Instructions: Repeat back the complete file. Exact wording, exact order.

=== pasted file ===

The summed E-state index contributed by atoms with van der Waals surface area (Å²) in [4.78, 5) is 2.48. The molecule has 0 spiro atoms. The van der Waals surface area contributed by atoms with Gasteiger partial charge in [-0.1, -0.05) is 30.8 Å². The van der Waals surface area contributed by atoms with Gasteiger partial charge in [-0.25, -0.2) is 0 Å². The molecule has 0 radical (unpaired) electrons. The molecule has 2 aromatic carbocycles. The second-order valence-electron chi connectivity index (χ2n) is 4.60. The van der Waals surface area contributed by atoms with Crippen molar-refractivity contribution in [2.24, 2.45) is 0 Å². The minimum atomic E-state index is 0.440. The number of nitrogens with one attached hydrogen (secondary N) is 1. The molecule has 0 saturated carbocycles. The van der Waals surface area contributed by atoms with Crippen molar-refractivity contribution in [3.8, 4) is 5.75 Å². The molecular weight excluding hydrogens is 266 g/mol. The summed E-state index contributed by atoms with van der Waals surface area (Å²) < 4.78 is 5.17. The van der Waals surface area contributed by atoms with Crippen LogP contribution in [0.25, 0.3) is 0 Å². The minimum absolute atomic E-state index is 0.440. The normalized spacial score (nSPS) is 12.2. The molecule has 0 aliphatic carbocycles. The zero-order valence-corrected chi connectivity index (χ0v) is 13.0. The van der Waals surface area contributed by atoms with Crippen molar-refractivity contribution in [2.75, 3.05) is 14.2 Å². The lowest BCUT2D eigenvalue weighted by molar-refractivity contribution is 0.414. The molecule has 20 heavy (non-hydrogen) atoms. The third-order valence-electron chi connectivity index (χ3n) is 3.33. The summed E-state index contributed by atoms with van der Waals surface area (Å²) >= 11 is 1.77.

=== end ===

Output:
The summed E-state index contributed by atoms with van der Waals surface area (Å²) in [4.78, 5) is 2.48. The molecule has 0 spiro atoms. The van der Waals surface area contributed by atoms with Gasteiger partial charge in [-0.1, -0.05) is 30.8 Å². The van der Waals surface area contributed by atoms with Gasteiger partial charge in [-0.25, -0.2) is 0 Å². The molecule has 0 radical (unpaired) electrons. The molecule has 2 aromatic carbocycles. The second-order valence-electron chi connectivity index (χ2n) is 4.60. The van der Waals surface area contributed by atoms with Crippen molar-refractivity contribution in [2.24, 2.45) is 0 Å². The minimum atomic E-state index is 0.440. The number of nitrogens with one attached hydrogen (secondary N) is 1. The molecule has 0 saturated carbocycles. The van der Waals surface area contributed by atoms with Crippen molar-refractivity contribution in [3.8, 4) is 5.75 Å². The molecular weight excluding hydrogens is 266 g/mol. The summed E-state index contributed by atoms with van der Waals surface area (Å²) < 4.78 is 5.17. The van der Waals surface area contributed by atoms with Crippen LogP contribution in [0.25, 0.3) is 0 Å². The minimum absolute atomic E-state index is 0.440. The normalized spacial score (nSPS) is 12.2. The molecule has 0 aliphatic carbocycles. The zero-order valence-corrected chi connectivity index (χ0v) is 13.0. The van der Waals surface area contributed by atoms with Crippen molar-refractivity contribution in [2.75, 3.05) is 14.2 Å². The lowest BCUT2D eigenvalue weighted by molar-refractivity contribution is 0.414. The molecule has 20 heavy (non-hydrogen) atoms. The third-order valence-electron chi connectivity index (χ3n) is 3.33. The summed E-state index contributed by atoms with van der Waals surface area (Å²) >= 11 is 1.77.